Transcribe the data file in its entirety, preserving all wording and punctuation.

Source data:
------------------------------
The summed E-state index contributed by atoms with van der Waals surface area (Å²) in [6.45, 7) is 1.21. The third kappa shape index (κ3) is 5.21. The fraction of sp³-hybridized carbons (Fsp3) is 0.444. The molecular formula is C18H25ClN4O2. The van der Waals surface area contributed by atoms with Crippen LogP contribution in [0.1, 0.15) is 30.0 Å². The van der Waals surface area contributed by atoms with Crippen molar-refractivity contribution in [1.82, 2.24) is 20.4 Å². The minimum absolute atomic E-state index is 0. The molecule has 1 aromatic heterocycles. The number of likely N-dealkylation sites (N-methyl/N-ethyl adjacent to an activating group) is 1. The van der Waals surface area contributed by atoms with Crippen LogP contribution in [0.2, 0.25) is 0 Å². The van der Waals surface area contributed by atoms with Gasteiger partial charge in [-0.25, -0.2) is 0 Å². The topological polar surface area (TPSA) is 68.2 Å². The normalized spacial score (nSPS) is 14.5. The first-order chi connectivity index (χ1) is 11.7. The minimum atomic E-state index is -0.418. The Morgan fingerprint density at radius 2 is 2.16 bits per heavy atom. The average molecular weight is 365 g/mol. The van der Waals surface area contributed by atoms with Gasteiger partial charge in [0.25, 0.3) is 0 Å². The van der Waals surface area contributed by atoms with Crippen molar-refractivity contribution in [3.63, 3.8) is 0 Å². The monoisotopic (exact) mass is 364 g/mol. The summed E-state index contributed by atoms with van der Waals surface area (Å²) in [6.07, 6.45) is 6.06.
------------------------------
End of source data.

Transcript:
The summed E-state index contributed by atoms with van der Waals surface area (Å²) in [6.45, 7) is 1.21. The third kappa shape index (κ3) is 5.21. The fraction of sp³-hybridized carbons (Fsp3) is 0.444. The molecular formula is C18H25ClN4O2. The van der Waals surface area contributed by atoms with Crippen LogP contribution in [0.1, 0.15) is 30.0 Å². The van der Waals surface area contributed by atoms with Crippen molar-refractivity contribution in [1.82, 2.24) is 20.4 Å². The minimum absolute atomic E-state index is 0. The molecule has 1 aromatic heterocycles. The number of likely N-dealkylation sites (N-methyl/N-ethyl adjacent to an activating group) is 1. The van der Waals surface area contributed by atoms with Crippen LogP contribution in [0.2, 0.25) is 0 Å². The van der Waals surface area contributed by atoms with Gasteiger partial charge in [-0.25, -0.2) is 0 Å². The topological polar surface area (TPSA) is 68.2 Å². The normalized spacial score (nSPS) is 14.5. The first-order chi connectivity index (χ1) is 11.7. The minimum atomic E-state index is -0.418. The Morgan fingerprint density at radius 2 is 2.16 bits per heavy atom. The average molecular weight is 365 g/mol. The van der Waals surface area contributed by atoms with Gasteiger partial charge in [0.25, 0.3) is 0 Å². The van der Waals surface area contributed by atoms with Crippen molar-refractivity contribution in [3.63, 3.8) is 0 Å². The monoisotopic (exact) mass is 364 g/mol. The summed E-state index contributed by atoms with van der Waals surface area (Å²) in [6.07, 6.45) is 6.06.